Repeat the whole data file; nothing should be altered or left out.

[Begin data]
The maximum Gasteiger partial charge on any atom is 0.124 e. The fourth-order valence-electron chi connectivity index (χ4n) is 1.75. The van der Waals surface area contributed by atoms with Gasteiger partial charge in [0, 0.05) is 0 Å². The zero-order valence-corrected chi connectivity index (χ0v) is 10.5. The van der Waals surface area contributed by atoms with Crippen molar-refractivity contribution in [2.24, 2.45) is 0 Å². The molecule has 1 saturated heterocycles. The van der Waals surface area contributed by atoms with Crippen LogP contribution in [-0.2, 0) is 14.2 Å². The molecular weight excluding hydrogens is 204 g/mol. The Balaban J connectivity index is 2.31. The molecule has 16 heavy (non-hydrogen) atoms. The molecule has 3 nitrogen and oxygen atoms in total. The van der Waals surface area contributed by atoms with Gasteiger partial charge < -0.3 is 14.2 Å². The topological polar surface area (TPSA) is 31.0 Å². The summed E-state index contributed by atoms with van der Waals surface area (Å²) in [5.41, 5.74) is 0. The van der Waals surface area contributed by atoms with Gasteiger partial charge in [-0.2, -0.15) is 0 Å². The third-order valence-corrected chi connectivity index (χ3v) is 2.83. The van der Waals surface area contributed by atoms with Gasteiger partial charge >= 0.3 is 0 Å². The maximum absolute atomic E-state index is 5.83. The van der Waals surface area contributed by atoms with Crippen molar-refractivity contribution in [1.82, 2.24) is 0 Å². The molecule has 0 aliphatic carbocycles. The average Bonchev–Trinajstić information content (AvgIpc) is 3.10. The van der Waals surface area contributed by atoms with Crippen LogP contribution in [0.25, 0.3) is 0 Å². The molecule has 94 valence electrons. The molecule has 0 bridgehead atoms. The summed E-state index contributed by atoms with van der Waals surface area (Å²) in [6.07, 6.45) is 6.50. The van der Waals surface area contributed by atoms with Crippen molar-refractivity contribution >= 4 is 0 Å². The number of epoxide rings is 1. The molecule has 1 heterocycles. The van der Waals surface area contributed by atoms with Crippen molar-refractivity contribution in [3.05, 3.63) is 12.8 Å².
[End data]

The maximum Gasteiger partial charge on any atom is 0.124 e. The fourth-order valence-electron chi connectivity index (χ4n) is 1.75. The van der Waals surface area contributed by atoms with Gasteiger partial charge in [0, 0.05) is 0 Å². The zero-order valence-corrected chi connectivity index (χ0v) is 10.5. The van der Waals surface area contributed by atoms with Crippen molar-refractivity contribution in [2.24, 2.45) is 0 Å². The molecule has 1 saturated heterocycles. The van der Waals surface area contributed by atoms with Crippen LogP contribution in [-0.2, 0) is 14.2 Å². The molecular weight excluding hydrogens is 204 g/mol. The Balaban J connectivity index is 2.31. The molecule has 16 heavy (non-hydrogen) atoms. The molecule has 3 nitrogen and oxygen atoms in total. The van der Waals surface area contributed by atoms with Gasteiger partial charge < -0.3 is 14.2 Å². The topological polar surface area (TPSA) is 31.0 Å². The summed E-state index contributed by atoms with van der Waals surface area (Å²) in [5.41, 5.74) is 0. The van der Waals surface area contributed by atoms with Gasteiger partial charge in [-0.2, -0.15) is 0 Å². The third-order valence-corrected chi connectivity index (χ3v) is 2.83. The van der Waals surface area contributed by atoms with Gasteiger partial charge >= 0.3 is 0 Å². The maximum absolute atomic E-state index is 5.83. The van der Waals surface area contributed by atoms with Crippen molar-refractivity contribution in [1.82, 2.24) is 0 Å². The molecule has 0 aliphatic carbocycles. The average Bonchev–Trinajstić information content (AvgIpc) is 3.10. The van der Waals surface area contributed by atoms with Crippen LogP contribution in [0.25, 0.3) is 0 Å². The molecule has 94 valence electrons. The molecule has 0 bridgehead atoms. The summed E-state index contributed by atoms with van der Waals surface area (Å²) in [6.07, 6.45) is 6.50. The van der Waals surface area contributed by atoms with Crippen molar-refractivity contribution >= 4 is 0 Å². The number of epoxide rings is 1. The molecule has 1 heterocycles. The van der Waals surface area contributed by atoms with Crippen molar-refractivity contribution in [3.05, 3.63) is 12.8 Å².